As I write this, I just got back from hearing author Seth Mnookin give a talk here in Boulder about his book, The Panic Virus (the talk was sponsored by my friends at the Colorado Children’s Immunization Coalition — I love those folks). It’s an excellent book about the rise and power of the antivax movement. I recommend reading it. That is, if your stomach doesn’t get upset over the events it describes. Mine did.
The talk was quite good, with him going over the basics of the people who fight against vaccinations. The most interesting part was during the Q&A, when a woman sitting right behind me starting soapboxing about how vaccines weren’t tested enough, and there weren’t enough studies showing their safety, and so on. It was clear after she said just a few words that she was from some antivax organization, and I found out afterward she was from Safeminds — a group that tried to get really awful ads placed in movie theaters but which was fought tooth and nail by Skepchicks.
The woman’s tactics were pretty simple: sow doubt, and use bad logic to do so. First she misrepresented what Seth wrote in his book (saying he was one-sided, always supporting vaccines, when in fact he has a lot to say about the failings of how they are tested and discussed by some doctors to parents). Then she tried to imply a false dichotomy: if they aren’t tested well, they cannot be safe, and we shouldn’t use them. That’s obviously wrong, and also ignores the vast amount of good vaccines do. When was the last time you heard of someone contracting smallpox? Oh right: 1977.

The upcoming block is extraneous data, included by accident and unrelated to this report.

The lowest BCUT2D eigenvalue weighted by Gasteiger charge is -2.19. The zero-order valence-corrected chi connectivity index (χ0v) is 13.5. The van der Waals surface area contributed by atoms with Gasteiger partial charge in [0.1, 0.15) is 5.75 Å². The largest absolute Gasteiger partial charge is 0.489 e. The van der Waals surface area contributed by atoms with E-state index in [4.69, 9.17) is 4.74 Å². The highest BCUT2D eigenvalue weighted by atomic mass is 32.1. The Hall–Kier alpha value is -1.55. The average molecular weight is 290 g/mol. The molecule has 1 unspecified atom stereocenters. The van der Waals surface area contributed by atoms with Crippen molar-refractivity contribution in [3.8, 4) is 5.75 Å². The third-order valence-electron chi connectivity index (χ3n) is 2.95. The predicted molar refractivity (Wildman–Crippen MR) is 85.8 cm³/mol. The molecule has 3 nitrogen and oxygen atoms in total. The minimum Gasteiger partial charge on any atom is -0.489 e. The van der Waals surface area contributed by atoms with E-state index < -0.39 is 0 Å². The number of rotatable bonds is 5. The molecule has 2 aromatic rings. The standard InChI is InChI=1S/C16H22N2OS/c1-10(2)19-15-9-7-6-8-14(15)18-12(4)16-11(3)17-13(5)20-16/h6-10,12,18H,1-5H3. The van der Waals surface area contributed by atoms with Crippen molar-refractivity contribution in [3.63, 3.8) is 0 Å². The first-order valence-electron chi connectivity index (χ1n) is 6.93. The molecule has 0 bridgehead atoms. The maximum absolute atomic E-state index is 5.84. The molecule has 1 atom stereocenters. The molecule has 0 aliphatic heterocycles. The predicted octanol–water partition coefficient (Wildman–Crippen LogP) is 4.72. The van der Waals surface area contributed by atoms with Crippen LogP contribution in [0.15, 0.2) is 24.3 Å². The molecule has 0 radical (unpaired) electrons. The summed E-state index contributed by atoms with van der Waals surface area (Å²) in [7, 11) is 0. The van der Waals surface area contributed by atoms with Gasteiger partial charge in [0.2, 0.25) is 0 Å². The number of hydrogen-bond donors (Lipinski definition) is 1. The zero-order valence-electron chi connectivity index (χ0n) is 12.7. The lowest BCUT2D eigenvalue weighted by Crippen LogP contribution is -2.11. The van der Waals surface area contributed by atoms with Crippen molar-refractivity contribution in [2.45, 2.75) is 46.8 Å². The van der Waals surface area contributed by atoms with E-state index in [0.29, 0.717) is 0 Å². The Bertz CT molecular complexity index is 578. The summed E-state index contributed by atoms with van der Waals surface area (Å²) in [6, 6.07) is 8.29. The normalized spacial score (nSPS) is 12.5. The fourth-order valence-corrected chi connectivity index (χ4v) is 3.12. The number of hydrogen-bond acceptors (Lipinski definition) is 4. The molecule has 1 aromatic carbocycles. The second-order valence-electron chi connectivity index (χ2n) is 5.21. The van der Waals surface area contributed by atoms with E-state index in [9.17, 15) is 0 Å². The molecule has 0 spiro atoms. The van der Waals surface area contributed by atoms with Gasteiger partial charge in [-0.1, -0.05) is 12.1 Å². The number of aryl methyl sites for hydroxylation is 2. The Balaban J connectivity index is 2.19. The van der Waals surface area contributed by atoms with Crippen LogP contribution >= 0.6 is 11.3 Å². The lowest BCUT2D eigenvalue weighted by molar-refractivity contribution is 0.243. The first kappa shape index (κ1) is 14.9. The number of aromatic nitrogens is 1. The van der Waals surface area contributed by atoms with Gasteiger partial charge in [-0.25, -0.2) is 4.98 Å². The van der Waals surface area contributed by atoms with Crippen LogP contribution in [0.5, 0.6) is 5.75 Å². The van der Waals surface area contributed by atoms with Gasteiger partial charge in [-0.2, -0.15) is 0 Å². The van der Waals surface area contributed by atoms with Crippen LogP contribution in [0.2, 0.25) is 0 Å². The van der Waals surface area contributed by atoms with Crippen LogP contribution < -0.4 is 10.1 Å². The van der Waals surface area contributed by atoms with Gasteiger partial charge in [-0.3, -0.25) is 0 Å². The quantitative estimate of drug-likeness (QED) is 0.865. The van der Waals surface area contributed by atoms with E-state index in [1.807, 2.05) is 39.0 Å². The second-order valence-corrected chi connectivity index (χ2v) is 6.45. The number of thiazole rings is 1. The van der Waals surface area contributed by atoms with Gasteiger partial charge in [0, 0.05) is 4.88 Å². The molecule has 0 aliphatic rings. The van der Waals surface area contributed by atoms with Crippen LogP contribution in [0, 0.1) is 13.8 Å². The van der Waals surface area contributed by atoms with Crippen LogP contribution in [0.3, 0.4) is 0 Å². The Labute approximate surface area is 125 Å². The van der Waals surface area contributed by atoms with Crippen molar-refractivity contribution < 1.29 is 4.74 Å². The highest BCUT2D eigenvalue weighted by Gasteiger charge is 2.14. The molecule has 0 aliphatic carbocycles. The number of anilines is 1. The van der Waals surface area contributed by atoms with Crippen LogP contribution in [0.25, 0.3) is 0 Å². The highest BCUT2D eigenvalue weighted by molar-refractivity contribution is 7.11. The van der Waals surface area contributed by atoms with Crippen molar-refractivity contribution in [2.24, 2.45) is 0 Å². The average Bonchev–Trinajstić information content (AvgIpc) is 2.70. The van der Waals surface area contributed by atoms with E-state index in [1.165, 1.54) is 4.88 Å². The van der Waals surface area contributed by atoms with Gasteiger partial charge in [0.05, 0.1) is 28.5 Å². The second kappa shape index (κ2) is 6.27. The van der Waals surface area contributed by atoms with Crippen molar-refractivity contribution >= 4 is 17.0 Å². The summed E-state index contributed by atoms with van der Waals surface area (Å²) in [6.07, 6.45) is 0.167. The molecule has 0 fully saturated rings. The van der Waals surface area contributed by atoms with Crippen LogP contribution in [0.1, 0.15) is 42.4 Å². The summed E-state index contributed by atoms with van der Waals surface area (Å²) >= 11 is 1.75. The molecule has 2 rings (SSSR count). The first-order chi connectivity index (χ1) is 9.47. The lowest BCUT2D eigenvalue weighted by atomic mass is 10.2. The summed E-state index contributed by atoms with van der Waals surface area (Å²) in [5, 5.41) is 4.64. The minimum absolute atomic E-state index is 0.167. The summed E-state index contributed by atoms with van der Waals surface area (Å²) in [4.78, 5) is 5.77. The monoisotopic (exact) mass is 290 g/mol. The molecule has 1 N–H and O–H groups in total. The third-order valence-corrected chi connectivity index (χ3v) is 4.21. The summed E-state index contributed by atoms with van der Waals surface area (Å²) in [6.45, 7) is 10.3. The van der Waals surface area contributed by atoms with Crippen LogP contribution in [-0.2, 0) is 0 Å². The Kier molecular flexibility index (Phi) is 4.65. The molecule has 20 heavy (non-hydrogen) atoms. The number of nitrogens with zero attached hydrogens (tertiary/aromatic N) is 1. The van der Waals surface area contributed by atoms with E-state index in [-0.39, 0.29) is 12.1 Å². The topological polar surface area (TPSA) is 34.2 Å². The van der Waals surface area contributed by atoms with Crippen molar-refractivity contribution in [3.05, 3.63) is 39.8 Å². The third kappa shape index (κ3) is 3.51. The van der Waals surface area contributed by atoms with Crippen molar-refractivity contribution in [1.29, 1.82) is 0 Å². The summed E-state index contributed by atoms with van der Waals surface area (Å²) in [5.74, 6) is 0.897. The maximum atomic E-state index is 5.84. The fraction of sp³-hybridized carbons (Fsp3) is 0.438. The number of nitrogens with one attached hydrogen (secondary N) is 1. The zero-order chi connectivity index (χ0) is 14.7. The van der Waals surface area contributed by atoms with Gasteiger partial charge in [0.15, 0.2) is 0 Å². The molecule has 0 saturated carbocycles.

Anyway, about Seth’s book, my friend and fellow science advocate Dr. Rachael Dunlop pointed me toward the new Australian edition of the book, which has a new preface as well. I’m happy to see that Mnookin directly takes on the situation in Australia, documenting the behavior of antivaxxer Meryl Dorey and relaying the story of the McCafferys, who lost their four week old daughter Dana due to pertussis and low vaccination rates. You can read the preface at that link above.
Again, I do recommend this book. Dorey’s organization may be on its way out, but the antivaxxers are still out there –obviously, as evidenced by the woman from Safeminds at the talk — and still spreading mistrust and fear. The Panic Virus will give you a lot of useful information about how this came to be, and what we can do about it.
[P.S. Before the usual brigade of antivaxxers swarm the comments below and accuse me of being a Big Pharma shill, please read this essay by skeptic Rebecca Watson about the pharmaceutical industry. I agree with her.]
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- A week on the road: California & Colorado recap | March 12, 2011